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Why You Should Always Buy the All-Inclusive Cruise Package

by Morgane Croissant Mar 21, 2024

The great thing about cruising is that all your basic vacation needs, namely accommodation, food, and entertainment, are covered. The very annoying thing about cruising is that everything else is an upsell. With most cruise lines, espresso coffee, for example is not included; if you want a latte, you’ll have to pay extra. If you want to partake in one of the fun fitness classes listed on the daily schedule, you’ll have to pay around $20 a pop for that, too. And that’s just the start.

My first-ever cruise was an all-inclusive trip with the now-defunct American Queen Voyages, and it completely spoiled me for other sailings. When I boarded my second cruise, a not all-inclusive journey to Alaska, I had no idea of the sales pressure that awaited me. Just after embarkation, I went off to explore the ship and landed on the indoor pool deck, where large sales tables full of pamphlets and posters were laid out. From there, crew members praised the benefits of drinks packages, specialty dining restaurants, and unlimited thermal suite access, all of which where at a very special discounted price on embarkation day only, of course.

Drinks packages ranged from $8 per person per day for unlimited Coca-Cola, to $59.99 per person per day for unlimited soft drinks and specialty coffees, and 15 alcoholic drinks daily. Because I don’t drink either alcohol or soda, I did not fall for the sales pitch, but those who did added a substantial amount of money to their tab, from $56 to $420 per person for the entire seven-day voyage. The same goes for the unlimited thermal suite access, which allowed travelers to enjoy the large communal hot tub, saunas, steam rooms, and heated loungers any time they wish for just $150 instead of $300.

After deftly managing to not spend an extra penny on the pool deck, I went on to tour the spa where I was introduced to the onboard medical specialist — a man wearing a white lab coat but whom I’m pretty sure was not an actual doctor — who was keen to offer auricular pressure as preventive treatment for seasickness. He was adamant that I’d need it later in the trip, when the water was going to get rough, but there was no way I was going to pay a bundle to get seeds taped to my ears by some snake oil merchant.

Only a few hours into their vacation, attracted by looked like good deals, some passengers had likely added hundreds of dollars worth of perks to their tabs, possibly without realizing that gratuities, which amount to around $18 per person per day across cruise lines, were also going to be added to their onboard statement every single day.

Of course, while the crew works very hard at making people spend money, nobody forces you into purchasing a package or booking specialty dining. You can purchase a glass of wine with dinner, or a mid-morning cappuccino when the fancy strikes you. You can also book a one-day access to the thermal suite or dinner at the onboard steak house when you feel the need for something special, but that will add up, too.

After trying out both all-inclusive and not all-inclusive cruises, I’m now entirely sure that the add-ons are how cruise lines make a lot of their money. Like I have experienced, you can cruise for nearly two weeks across the Atlantic for less than $500 per person, but if you hit the specialty dining venues, buy a drinks package, want access to the spa, and book excursions (some of which are definitely not worth it), you can easily double, or even triple your spendings.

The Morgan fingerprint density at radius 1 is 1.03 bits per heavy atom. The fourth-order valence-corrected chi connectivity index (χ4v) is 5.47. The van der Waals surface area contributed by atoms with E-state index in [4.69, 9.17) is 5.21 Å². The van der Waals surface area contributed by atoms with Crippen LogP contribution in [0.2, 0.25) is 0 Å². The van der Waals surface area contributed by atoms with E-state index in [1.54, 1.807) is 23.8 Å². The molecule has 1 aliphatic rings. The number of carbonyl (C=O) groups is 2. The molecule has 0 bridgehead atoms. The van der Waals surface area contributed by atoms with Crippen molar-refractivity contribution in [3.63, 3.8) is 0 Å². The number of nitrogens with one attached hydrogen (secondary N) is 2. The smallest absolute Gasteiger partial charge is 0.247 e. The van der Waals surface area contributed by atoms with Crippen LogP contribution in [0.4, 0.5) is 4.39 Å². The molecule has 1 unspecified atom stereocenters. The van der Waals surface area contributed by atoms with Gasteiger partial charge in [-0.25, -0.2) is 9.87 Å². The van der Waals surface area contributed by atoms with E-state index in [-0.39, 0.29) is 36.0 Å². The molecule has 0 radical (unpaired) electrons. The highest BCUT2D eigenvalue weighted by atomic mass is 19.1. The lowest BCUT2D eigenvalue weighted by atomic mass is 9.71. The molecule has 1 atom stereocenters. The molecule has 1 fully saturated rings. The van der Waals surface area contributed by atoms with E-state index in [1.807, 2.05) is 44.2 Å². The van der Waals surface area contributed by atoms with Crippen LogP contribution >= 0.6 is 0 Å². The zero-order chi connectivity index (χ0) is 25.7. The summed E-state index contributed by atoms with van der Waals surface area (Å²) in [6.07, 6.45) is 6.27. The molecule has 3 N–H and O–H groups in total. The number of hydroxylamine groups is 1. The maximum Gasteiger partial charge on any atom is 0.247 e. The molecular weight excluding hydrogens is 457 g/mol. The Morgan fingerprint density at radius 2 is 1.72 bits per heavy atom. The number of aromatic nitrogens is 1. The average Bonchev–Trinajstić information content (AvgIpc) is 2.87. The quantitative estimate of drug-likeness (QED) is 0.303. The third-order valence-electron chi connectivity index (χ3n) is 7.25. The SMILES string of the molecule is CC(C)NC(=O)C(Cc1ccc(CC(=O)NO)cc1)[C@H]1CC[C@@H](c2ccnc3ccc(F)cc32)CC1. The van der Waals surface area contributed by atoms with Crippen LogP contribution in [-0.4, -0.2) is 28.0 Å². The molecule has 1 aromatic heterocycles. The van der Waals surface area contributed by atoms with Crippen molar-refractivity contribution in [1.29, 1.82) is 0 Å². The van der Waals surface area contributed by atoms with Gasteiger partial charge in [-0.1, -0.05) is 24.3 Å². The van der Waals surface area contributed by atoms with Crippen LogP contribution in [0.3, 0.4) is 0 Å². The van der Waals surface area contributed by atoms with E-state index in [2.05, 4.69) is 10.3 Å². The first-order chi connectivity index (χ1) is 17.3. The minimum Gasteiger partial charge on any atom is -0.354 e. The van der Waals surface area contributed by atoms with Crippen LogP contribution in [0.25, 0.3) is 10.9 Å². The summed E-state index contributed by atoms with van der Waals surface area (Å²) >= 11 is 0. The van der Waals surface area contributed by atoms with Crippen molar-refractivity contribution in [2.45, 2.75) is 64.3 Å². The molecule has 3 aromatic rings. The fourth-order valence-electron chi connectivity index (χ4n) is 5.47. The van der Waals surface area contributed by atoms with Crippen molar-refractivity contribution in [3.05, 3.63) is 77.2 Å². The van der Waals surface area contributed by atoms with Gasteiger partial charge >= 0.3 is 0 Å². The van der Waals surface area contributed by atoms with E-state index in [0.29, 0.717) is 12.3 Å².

While you should absolutely indulge during your vacation, whether in the spa, at the bar, or by going on fun excursions on shore, having to watch your onboard statement rise every single day is not conducive to properly relaxing. An all-inclusive cruise vacation is the way to go.

One such vacation will soon be possible with cruise line HX, formerly known as Hurtigruten Expeditions. Starting in November 2024 HX will make all its sailings all-inclusive. That means that all of the following will be included in the price paid by passengers upon booking:

  • Daily expeditions and activities such as hikes, community visits, talks and more
  • Full board dining, including breakfast, lunch, and dinner with house wine and beer
  • Wine, beer, spirits, and cocktails available throughout the day and evening
  • All-day coffee, tea, and soft drinks
  • Free Wi-Fi
  • Gratuities
  • Access to sauna, hot tubs, fitness room
  • Professional photos from the onboard photographer
  • Expedition gear and reusable water bottle which travelers can take home

Of course, the initial price of traveling with HX will likely be a little higher than before, but it’ll be worth the peace of mind for passengers who will be able to enjoy everything the cruise line, the ships, and the destinations have to offer without having to dig further into their pockets, or miss out entirely on what makes a great cruise vacation.

Which cruise lines are all-inclusive?

While most cruise lines offers all-inclusive packages — including Holland America Line, Princess Cruises, and more — only few cruise lines are fully all-inclusive, and those that are tend to be on the luxury side of things. Those cruise lines include Atlas Ocean Voyages, Oceania, Viking, Uniworld, Regent Seven Seas, Azamara, Silversea, and more. Some of them go as far as including flights, airport transfers, and pre-cruise hotels in their offerings. That said, travelers don’t have to book high-end cruises to benefit from perks. Virgin Voyages, for example, does not call itself an all-inclusive cruise line, but its base fare encompasses more than most: access to all the dining venues on board, fitness classes, WiFi, gratuities, all the entertainment, and a soda and drinks package.

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